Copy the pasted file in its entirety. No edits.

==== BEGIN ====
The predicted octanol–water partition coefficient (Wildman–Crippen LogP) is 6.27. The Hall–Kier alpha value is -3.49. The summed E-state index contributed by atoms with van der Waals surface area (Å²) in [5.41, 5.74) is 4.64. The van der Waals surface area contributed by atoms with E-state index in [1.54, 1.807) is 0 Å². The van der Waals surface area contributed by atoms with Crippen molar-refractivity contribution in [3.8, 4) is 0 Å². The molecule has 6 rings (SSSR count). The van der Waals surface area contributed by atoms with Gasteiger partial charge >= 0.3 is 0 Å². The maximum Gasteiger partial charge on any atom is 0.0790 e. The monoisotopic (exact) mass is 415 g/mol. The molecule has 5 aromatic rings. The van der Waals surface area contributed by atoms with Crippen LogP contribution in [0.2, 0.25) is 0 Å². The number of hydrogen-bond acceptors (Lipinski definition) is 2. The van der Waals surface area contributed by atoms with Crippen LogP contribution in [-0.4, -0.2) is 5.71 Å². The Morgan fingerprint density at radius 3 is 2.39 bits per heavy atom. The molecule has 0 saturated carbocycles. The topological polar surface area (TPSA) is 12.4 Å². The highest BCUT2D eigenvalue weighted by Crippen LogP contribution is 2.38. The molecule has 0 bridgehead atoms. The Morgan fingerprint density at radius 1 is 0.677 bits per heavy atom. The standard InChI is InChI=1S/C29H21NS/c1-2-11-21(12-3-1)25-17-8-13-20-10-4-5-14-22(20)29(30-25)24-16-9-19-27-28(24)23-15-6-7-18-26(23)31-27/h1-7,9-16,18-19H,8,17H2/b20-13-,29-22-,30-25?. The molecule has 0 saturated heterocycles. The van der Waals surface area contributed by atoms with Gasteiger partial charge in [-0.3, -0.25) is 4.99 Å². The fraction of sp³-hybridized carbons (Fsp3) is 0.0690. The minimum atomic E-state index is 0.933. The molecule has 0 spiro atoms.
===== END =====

The predicted octanol–water partition coefficient (Wildman–Crippen LogP) is 6.27. The Hall–Kier alpha value is -3.49. The summed E-state index contributed by atoms with van der Waals surface area (Å²) in [5.41, 5.74) is 4.64. The van der Waals surface area contributed by atoms with E-state index in [1.54, 1.807) is 0 Å². The van der Waals surface area contributed by atoms with Crippen molar-refractivity contribution in [3.8, 4) is 0 Å². The molecule has 6 rings (SSSR count). The van der Waals surface area contributed by atoms with Gasteiger partial charge >= 0.3 is 0 Å². The maximum Gasteiger partial charge on any atom is 0.0790 e. The monoisotopic (exact) mass is 415 g/mol. The molecule has 5 aromatic rings. The van der Waals surface area contributed by atoms with Crippen LogP contribution in [0.2, 0.25) is 0 Å². The number of hydrogen-bond acceptors (Lipinski definition) is 2. The van der Waals surface area contributed by atoms with Crippen LogP contribution in [-0.4, -0.2) is 5.71 Å². The Morgan fingerprint density at radius 3 is 2.39 bits per heavy atom. The molecule has 0 saturated carbocycles. The topological polar surface area (TPSA) is 12.4 Å². The highest BCUT2D eigenvalue weighted by Crippen LogP contribution is 2.38. The molecule has 0 bridgehead atoms. The Morgan fingerprint density at radius 1 is 0.677 bits per heavy atom. The standard InChI is InChI=1S/C29H21NS/c1-2-11-21(12-3-1)25-17-8-13-20-10-4-5-14-22(20)29(30-25)24-16-9-19-27-28(24)23-15-6-7-18-26(23)31-27/h1-7,9-16,18-19H,8,17H2/b20-13-,29-22-,30-25?. The molecule has 0 saturated heterocycles. The van der Waals surface area contributed by atoms with Gasteiger partial charge in [-0.3, -0.25) is 4.99 Å². The fraction of sp³-hybridized carbons (Fsp3) is 0.0690. The minimum atomic E-state index is 0.933. The molecule has 0 spiro atoms.